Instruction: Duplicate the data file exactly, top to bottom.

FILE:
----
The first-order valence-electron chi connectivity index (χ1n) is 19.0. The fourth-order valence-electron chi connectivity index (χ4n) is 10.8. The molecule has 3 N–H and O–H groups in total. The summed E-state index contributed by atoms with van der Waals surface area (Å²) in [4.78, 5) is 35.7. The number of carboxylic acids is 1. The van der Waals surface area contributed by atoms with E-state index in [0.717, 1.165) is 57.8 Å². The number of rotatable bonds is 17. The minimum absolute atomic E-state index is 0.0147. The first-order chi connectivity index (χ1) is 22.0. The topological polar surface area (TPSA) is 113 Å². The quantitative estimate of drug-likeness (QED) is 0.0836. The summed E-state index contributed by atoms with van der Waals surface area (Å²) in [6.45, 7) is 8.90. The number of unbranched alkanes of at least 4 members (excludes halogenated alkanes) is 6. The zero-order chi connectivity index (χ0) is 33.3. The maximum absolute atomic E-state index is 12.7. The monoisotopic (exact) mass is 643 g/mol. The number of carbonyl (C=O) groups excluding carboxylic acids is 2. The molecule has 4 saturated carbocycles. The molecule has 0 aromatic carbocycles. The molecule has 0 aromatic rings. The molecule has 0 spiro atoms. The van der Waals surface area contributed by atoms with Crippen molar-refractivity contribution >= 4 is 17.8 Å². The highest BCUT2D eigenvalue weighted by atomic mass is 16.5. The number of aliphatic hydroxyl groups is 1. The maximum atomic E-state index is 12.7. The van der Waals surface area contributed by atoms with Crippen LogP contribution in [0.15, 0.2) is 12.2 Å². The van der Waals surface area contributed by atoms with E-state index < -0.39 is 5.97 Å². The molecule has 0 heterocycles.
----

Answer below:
The first-order valence-electron chi connectivity index (χ1n) is 19.0. The fourth-order valence-electron chi connectivity index (χ4n) is 10.8. The molecule has 3 N–H and O–H groups in total. The summed E-state index contributed by atoms with van der Waals surface area (Å²) in [4.78, 5) is 35.7. The number of carboxylic acids is 1. The van der Waals surface area contributed by atoms with E-state index in [0.717, 1.165) is 57.8 Å². The number of rotatable bonds is 17. The minimum absolute atomic E-state index is 0.0147. The first-order chi connectivity index (χ1) is 22.0. The topological polar surface area (TPSA) is 113 Å². The quantitative estimate of drug-likeness (QED) is 0.0836. The summed E-state index contributed by atoms with van der Waals surface area (Å²) in [6.45, 7) is 8.90. The number of unbranched alkanes of at least 4 members (excludes halogenated alkanes) is 6. The zero-order chi connectivity index (χ0) is 33.3. The maximum absolute atomic E-state index is 12.7. The monoisotopic (exact) mass is 643 g/mol. The number of carbonyl (C=O) groups excluding carboxylic acids is 2. The molecule has 4 saturated carbocycles. The molecule has 0 aromatic carbocycles. The molecule has 0 aromatic rings. The molecule has 0 spiro atoms. The van der Waals surface area contributed by atoms with Crippen molar-refractivity contribution >= 4 is 17.8 Å². The highest BCUT2D eigenvalue weighted by atomic mass is 16.5. The number of aliphatic hydroxyl groups is 1. The maximum atomic E-state index is 12.7. The van der Waals surface area contributed by atoms with Crippen LogP contribution in [0.15, 0.2) is 12.2 Å². The van der Waals surface area contributed by atoms with E-state index < -0.39 is 5.97 Å². The molecule has 0 heterocycles.